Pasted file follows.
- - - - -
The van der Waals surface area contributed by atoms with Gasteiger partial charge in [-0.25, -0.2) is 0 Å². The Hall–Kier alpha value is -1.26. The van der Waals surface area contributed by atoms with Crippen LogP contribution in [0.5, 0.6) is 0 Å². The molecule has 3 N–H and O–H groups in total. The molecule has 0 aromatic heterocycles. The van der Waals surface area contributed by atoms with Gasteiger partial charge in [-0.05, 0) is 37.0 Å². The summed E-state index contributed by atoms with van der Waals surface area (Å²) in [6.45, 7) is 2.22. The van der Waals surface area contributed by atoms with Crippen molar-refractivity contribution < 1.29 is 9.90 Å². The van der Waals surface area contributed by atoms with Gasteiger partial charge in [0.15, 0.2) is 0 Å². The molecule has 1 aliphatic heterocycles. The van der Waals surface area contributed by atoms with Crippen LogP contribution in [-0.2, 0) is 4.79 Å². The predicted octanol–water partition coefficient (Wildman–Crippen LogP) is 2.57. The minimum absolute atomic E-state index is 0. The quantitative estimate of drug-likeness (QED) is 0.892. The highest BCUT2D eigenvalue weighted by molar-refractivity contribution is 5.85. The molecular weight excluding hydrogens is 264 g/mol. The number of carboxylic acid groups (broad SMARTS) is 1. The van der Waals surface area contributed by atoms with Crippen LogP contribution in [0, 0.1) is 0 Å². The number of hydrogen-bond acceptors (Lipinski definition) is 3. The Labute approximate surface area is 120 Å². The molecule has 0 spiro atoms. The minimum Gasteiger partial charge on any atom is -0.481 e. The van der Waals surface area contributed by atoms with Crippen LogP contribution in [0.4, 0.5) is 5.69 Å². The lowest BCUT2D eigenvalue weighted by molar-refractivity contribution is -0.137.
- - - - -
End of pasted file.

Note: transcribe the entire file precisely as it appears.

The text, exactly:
The van der Waals surface area contributed by atoms with Gasteiger partial charge in [-0.25, -0.2) is 0 Å². The Hall–Kier alpha value is -1.26. The van der Waals surface area contributed by atoms with Crippen LogP contribution in [0.5, 0.6) is 0 Å². The molecule has 3 N–H and O–H groups in total. The molecule has 0 aromatic heterocycles. The van der Waals surface area contributed by atoms with Gasteiger partial charge in [-0.05, 0) is 37.0 Å². The summed E-state index contributed by atoms with van der Waals surface area (Å²) in [6.45, 7) is 2.22. The van der Waals surface area contributed by atoms with Crippen molar-refractivity contribution < 1.29 is 9.90 Å². The van der Waals surface area contributed by atoms with Gasteiger partial charge in [0.15, 0.2) is 0 Å². The molecule has 1 aliphatic heterocycles. The van der Waals surface area contributed by atoms with Crippen LogP contribution in [-0.2, 0) is 4.79 Å². The predicted octanol–water partition coefficient (Wildman–Crippen LogP) is 2.57. The minimum absolute atomic E-state index is 0. The quantitative estimate of drug-likeness (QED) is 0.892. The highest BCUT2D eigenvalue weighted by molar-refractivity contribution is 5.85. The molecular weight excluding hydrogens is 264 g/mol. The number of carboxylic acid groups (broad SMARTS) is 1. The van der Waals surface area contributed by atoms with Crippen LogP contribution in [0, 0.1) is 0 Å². The number of hydrogen-bond acceptors (Lipinski definition) is 3. The Labute approximate surface area is 120 Å². The molecule has 0 spiro atoms. The minimum Gasteiger partial charge on any atom is -0.481 e. The van der Waals surface area contributed by atoms with Crippen LogP contribution in [0.4, 0.5) is 5.69 Å². The lowest BCUT2D eigenvalue weighted by molar-refractivity contribution is -0.137.